What’s the best way to prepare garlic: chop, crush or mince? And what about the little central shoot – should we discard that, as some chefs tell us to?
The approach you choose depends more than you might think on what you’re cooking, and on the role you want the garlic to play in it. Put simply, that’s because the more you process garlic, the stronger it will be. I’ll spare Hilde too much by way of spoddy science speak, other than to say that, as culinary egghead Harold McGee points out in his epic On Food & Cooking, when you cut into a bulb of garlic, it sets off a chemical reaction between two of the allium’s key components (allinase and cycteine, seeing as you asked), which in turn releases sulphur compounds. This means the less you damage the bulb, the less sulphur is released, which is why sliced or chopped garlic is nowhere near as potent, or indeed pungent, as crushed, and why whole bulbs stay so gloriously sweet after roasting.
But does it really matter, and should we care? Alastair Little, who, with the likes of Rowley Leigh and Simon Hopkinson helped reinvent modern British cooking in the 1980s, isn’t so sure: “I’ve always chopped, pounded, minced, crushed and pressed garlic with no particular logic,” he admits cheerfully, “and to be honest, I’ve never differentiated between them, except when I want to avoid small chunks in a dish.”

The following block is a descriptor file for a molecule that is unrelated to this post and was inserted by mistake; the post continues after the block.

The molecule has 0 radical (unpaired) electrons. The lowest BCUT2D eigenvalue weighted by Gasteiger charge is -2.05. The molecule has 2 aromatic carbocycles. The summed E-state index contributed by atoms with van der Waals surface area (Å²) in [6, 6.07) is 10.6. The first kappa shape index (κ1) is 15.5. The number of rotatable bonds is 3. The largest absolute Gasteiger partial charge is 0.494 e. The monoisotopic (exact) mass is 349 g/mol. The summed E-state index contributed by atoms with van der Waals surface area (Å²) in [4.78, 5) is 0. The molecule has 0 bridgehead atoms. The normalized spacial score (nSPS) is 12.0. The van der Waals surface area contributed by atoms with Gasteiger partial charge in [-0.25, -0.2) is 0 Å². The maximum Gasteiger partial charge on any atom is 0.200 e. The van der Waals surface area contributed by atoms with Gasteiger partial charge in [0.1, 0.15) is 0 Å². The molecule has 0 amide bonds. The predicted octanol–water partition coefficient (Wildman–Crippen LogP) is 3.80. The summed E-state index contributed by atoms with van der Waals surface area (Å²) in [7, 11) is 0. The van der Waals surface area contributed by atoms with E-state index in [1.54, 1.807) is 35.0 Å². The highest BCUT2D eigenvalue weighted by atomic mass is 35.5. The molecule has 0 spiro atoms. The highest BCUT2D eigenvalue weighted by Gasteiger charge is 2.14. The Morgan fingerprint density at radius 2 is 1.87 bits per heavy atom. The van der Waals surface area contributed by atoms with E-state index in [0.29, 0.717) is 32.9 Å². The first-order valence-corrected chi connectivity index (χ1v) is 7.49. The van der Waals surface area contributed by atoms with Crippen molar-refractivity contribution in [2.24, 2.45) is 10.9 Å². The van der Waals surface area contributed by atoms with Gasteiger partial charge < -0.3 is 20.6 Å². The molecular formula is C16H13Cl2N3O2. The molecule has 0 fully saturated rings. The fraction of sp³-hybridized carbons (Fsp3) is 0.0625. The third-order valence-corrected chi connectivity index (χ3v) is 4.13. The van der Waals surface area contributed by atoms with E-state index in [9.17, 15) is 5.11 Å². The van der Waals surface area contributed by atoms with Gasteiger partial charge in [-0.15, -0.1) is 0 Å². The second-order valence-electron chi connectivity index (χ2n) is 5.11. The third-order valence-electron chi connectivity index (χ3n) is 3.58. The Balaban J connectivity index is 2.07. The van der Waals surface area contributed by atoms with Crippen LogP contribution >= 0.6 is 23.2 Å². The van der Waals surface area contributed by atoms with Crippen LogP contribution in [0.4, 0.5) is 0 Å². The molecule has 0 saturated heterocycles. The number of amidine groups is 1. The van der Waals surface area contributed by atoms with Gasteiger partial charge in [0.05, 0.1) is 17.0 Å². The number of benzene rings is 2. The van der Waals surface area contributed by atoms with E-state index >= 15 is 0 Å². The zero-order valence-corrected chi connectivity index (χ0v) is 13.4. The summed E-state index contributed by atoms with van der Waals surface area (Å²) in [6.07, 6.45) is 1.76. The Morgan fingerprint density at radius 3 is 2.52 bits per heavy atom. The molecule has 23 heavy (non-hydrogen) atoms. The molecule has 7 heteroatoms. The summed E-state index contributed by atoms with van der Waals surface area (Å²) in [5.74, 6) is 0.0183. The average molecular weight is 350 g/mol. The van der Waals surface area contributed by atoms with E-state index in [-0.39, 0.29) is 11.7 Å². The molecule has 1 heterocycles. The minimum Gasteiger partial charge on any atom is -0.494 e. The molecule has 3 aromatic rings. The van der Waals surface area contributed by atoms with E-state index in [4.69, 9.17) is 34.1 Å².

More recently, Little has become even more laid-back: “My current favourite method is just to grate the cloves, unpeeled, through a Microplane. You end up with finely minced garlic on one side, and the skin in your hand on the other.”
Oddly, the new generation of chefs seem far less gung-ho. “It all depends on what you want from the garlic,” insists Alex Jackson, chef/co-owner of Sardine in London, which majors in the food of southern France. “In Italian and French cuisine, it’s often included only as a background flavour, so my default is to slice it thinly lengthways.” This, he says, is what you’d use in Mediterranean soups, tomato sauces, soffrittos, etc: “It colours to an even golden brown when you fry it, then breaks down slowly, releasing a subtle taste that won’t overwhelm.”
For dishes that require more of a punch, Jackson chops his garlic finely – veryfinely if he’s using it raw: “That’s what you want for persillade or salsa verde, say.” For other “raw” sauces and dressings, however, he crushes it to a paste in a mortar (the flat of a large knife on a board with a pinch of sea salt will also do the trick): “You get a very fine, smooth, pale puree without any lumps.” But bear in mind this is pretty heavy-duty stuff, so use sparingly, “unless it’s for something that’s deliberately very garlicky, like aïoli”.
As for the central shoot, don’t worry about that unless it’s turned green, tough or is peeking out of the end of the clove, says Little, who earlier this year launched By Alastair Little, a homemade food delivery service in London. “If your garlic displays any of those signs, cut it out, because it will be bitter; otherwise, don’t bother” – a sentiment Jackson does agree with. Life’s too short as it is, anyway.
Far more important, Little says, is where your garlic comes from: “Avoid the Chinese stuff, which seems to have flooded the market in recent years – the cloves are way too small, and are over-strong. Look for European and homegrown crops instead: the Isle of Wight’s a big producer, and very good it is, too.”
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